Commentary (Treaties), Art 30, para (1): YBILC (1966), ii, p 226. The general rule was included in the Vienna Convention as Art 34. The general rule is so well established that there is no need to cite extensive authority for it, but mention may be made of the decisions of the PCIJ in the cases concerning Certain German Interests in Polish Upper Silesia (1926) (Series A, No 7, pp 27–9), the Free Zones of Upper Savoy and the District of Gex (1932) (Series A/B, No 46, p 141), the Territorial Jurisdiction of the River Oder Commission (1929) (Series A, No 23, pp 19–22), and the Status of Eastern Carelia (1923) (Series B, No 5, pp 27–8): see also the Pablo-Najera claim, AD, 4 (1927–28), No 271; and the judgments of the ICJ in the case concerning the Aerial Incident of July 27 1955, ICJ Rep (1959), p 127, and the North Sea Continental Shelf Cases, ICJ Rep (1969), p 3.

An interesting application of the general rule was given by the Inter-American Court of Human Rights in the Consultative Jurisdiction Case (1982), ILR, 67, p 594. The Court affirmed its right to give advisory opinions on all treaty provisions applicable in the American states, even if non-American states are parties to the treaties in question, but added that it may decline to give an opinion if the issues raised deal mainly with international obligations assumed by a non-American state.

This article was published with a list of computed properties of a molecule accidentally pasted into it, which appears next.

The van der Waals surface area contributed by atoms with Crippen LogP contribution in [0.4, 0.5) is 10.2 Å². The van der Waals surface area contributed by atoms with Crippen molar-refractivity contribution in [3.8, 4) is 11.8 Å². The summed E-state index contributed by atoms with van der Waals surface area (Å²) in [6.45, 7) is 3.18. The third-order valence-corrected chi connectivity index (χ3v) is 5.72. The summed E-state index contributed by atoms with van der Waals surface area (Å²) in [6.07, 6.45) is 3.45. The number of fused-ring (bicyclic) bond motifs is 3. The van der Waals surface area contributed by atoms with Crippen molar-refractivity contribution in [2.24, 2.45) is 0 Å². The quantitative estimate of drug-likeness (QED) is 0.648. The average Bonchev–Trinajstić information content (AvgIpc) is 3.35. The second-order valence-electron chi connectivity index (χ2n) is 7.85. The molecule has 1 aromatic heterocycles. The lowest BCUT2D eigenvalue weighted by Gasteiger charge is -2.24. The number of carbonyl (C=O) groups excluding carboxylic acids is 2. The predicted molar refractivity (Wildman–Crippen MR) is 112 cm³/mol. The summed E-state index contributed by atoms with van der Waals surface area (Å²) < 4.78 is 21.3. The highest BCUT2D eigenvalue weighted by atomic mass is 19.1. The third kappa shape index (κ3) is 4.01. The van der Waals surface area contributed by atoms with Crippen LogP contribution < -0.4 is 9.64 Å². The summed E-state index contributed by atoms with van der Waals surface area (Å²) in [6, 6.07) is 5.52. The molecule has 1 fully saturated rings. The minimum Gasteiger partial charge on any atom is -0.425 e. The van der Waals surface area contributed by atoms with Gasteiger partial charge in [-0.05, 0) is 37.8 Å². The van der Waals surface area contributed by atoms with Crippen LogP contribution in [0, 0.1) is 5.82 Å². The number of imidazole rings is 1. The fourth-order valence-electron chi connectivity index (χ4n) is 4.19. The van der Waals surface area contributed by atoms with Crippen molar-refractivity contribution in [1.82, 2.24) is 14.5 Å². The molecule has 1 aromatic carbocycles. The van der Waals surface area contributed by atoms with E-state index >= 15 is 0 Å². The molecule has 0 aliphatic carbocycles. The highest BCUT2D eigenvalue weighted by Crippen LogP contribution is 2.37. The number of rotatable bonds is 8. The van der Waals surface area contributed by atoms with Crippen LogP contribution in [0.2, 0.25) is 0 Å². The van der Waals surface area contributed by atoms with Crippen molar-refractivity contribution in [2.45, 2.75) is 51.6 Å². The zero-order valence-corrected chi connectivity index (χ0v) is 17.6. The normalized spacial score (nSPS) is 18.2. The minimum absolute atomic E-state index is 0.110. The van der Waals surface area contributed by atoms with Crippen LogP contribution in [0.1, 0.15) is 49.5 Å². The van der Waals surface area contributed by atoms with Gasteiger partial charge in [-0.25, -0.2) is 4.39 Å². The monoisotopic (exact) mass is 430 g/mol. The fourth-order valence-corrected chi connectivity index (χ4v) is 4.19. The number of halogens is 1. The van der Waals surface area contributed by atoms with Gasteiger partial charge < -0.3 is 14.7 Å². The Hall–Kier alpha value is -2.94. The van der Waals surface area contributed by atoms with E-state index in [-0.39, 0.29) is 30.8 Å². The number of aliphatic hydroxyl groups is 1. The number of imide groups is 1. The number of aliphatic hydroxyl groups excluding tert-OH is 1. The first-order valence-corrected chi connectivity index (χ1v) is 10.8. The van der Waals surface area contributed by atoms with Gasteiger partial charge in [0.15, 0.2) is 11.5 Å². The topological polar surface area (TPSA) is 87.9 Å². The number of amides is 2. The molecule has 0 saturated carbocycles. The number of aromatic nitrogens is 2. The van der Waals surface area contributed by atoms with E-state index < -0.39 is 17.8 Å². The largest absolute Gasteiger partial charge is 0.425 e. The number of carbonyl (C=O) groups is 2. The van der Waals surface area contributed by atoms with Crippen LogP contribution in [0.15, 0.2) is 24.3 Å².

As to the rights and obligations arising for states which are members of an international organisation as a result of treaties concluded by the organisation but to which those states are not parties, see draft Art 36 bis (and Commentary) of the ILC’s draft Articles on the law of treaties concluded by international organisations (YBILC (1982), ii, pt 2, pp 43–7): the draft Article was not included in the 1986 Convention which was the outcome of the ILC’s work.

Thus, under Art 228 of the Treaty establishing the EEC, the member states agree to be bound by certain treaties entered into by the EEC as such, without their direct participation. See also the India-Pakistan agreement of 1973, containing stipulations requiring action by Bangladesh and in which the Government of Bangladesh concurred: ILM, 12 (1973), p 1080. As to the Munich Agreement of 1938, to which Czechoslovakia was not a party but which affected the status of Czechoslovakia and which it accepted under protest, see § 641, n 8.